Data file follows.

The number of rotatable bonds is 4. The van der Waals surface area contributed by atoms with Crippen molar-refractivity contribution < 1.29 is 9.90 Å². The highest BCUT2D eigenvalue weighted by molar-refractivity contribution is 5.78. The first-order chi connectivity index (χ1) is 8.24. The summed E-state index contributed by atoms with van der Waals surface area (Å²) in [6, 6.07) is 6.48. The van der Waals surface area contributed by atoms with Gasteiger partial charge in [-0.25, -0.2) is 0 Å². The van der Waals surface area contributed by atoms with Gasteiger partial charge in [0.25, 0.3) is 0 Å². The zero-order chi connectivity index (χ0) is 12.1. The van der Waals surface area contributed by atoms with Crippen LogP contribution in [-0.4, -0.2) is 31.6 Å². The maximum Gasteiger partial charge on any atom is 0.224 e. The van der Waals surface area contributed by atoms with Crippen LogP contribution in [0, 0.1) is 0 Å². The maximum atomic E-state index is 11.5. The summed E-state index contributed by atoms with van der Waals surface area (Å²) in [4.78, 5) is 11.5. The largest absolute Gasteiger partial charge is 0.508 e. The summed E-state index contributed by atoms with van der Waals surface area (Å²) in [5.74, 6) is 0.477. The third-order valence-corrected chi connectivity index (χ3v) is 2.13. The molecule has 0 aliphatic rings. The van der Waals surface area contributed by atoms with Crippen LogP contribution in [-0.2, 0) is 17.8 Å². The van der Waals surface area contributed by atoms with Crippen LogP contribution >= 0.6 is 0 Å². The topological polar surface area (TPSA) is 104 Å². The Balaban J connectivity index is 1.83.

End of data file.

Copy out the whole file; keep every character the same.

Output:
The number of rotatable bonds is 4. The van der Waals surface area contributed by atoms with Crippen molar-refractivity contribution < 1.29 is 9.90 Å². The highest BCUT2D eigenvalue weighted by molar-refractivity contribution is 5.78. The first-order chi connectivity index (χ1) is 8.24. The summed E-state index contributed by atoms with van der Waals surface area (Å²) in [6, 6.07) is 6.48. The van der Waals surface area contributed by atoms with Gasteiger partial charge in [-0.25, -0.2) is 0 Å². The van der Waals surface area contributed by atoms with Gasteiger partial charge in [0.25, 0.3) is 0 Å². The zero-order chi connectivity index (χ0) is 12.1. The van der Waals surface area contributed by atoms with Crippen LogP contribution in [-0.4, -0.2) is 31.6 Å². The maximum Gasteiger partial charge on any atom is 0.224 e. The van der Waals surface area contributed by atoms with Crippen LogP contribution in [0, 0.1) is 0 Å². The maximum atomic E-state index is 11.5. The summed E-state index contributed by atoms with van der Waals surface area (Å²) in [4.78, 5) is 11.5. The largest absolute Gasteiger partial charge is 0.508 e. The summed E-state index contributed by atoms with van der Waals surface area (Å²) in [5.74, 6) is 0.477. The third-order valence-corrected chi connectivity index (χ3v) is 2.13. The molecule has 0 aliphatic rings. The van der Waals surface area contributed by atoms with Crippen LogP contribution in [-0.2, 0) is 17.8 Å². The van der Waals surface area contributed by atoms with Crippen LogP contribution >= 0.6 is 0 Å². The topological polar surface area (TPSA) is 104 Å². The Balaban J connectivity index is 1.83.